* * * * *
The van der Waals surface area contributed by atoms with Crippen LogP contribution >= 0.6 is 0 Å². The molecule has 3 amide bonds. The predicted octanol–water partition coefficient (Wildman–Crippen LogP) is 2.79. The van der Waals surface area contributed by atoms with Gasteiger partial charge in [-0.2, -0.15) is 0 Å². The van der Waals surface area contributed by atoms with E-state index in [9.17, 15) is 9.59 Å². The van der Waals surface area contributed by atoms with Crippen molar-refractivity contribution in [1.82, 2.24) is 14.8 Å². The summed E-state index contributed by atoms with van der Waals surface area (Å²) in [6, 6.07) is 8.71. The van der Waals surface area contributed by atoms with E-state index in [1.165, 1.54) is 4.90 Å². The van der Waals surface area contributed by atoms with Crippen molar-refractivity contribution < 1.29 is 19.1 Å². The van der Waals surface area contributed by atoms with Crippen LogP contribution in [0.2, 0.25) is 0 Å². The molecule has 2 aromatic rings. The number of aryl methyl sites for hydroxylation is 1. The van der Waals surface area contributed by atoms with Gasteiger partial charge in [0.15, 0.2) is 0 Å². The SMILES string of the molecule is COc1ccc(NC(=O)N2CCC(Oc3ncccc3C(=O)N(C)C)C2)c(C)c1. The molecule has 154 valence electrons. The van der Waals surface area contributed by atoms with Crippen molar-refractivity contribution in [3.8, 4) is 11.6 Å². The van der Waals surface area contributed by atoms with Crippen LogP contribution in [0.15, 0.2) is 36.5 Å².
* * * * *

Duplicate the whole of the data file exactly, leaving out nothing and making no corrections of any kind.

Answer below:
The van der Waals surface area contributed by atoms with Crippen LogP contribution >= 0.6 is 0 Å². The molecule has 3 amide bonds. The predicted octanol–water partition coefficient (Wildman–Crippen LogP) is 2.79. The van der Waals surface area contributed by atoms with Gasteiger partial charge in [-0.2, -0.15) is 0 Å². The van der Waals surface area contributed by atoms with E-state index in [9.17, 15) is 9.59 Å². The van der Waals surface area contributed by atoms with Crippen molar-refractivity contribution in [1.82, 2.24) is 14.8 Å². The summed E-state index contributed by atoms with van der Waals surface area (Å²) in [6, 6.07) is 8.71. The van der Waals surface area contributed by atoms with E-state index in [1.165, 1.54) is 4.90 Å². The van der Waals surface area contributed by atoms with Crippen molar-refractivity contribution < 1.29 is 19.1 Å². The van der Waals surface area contributed by atoms with Crippen LogP contribution in [0.2, 0.25) is 0 Å². The molecule has 2 aromatic rings. The number of aryl methyl sites for hydroxylation is 1. The van der Waals surface area contributed by atoms with Gasteiger partial charge in [0.15, 0.2) is 0 Å². The SMILES string of the molecule is COc1ccc(NC(=O)N2CCC(Oc3ncccc3C(=O)N(C)C)C2)c(C)c1. The molecule has 154 valence electrons. The van der Waals surface area contributed by atoms with Crippen molar-refractivity contribution in [3.8, 4) is 11.6 Å². The van der Waals surface area contributed by atoms with Crippen LogP contribution in [0.15, 0.2) is 36.5 Å².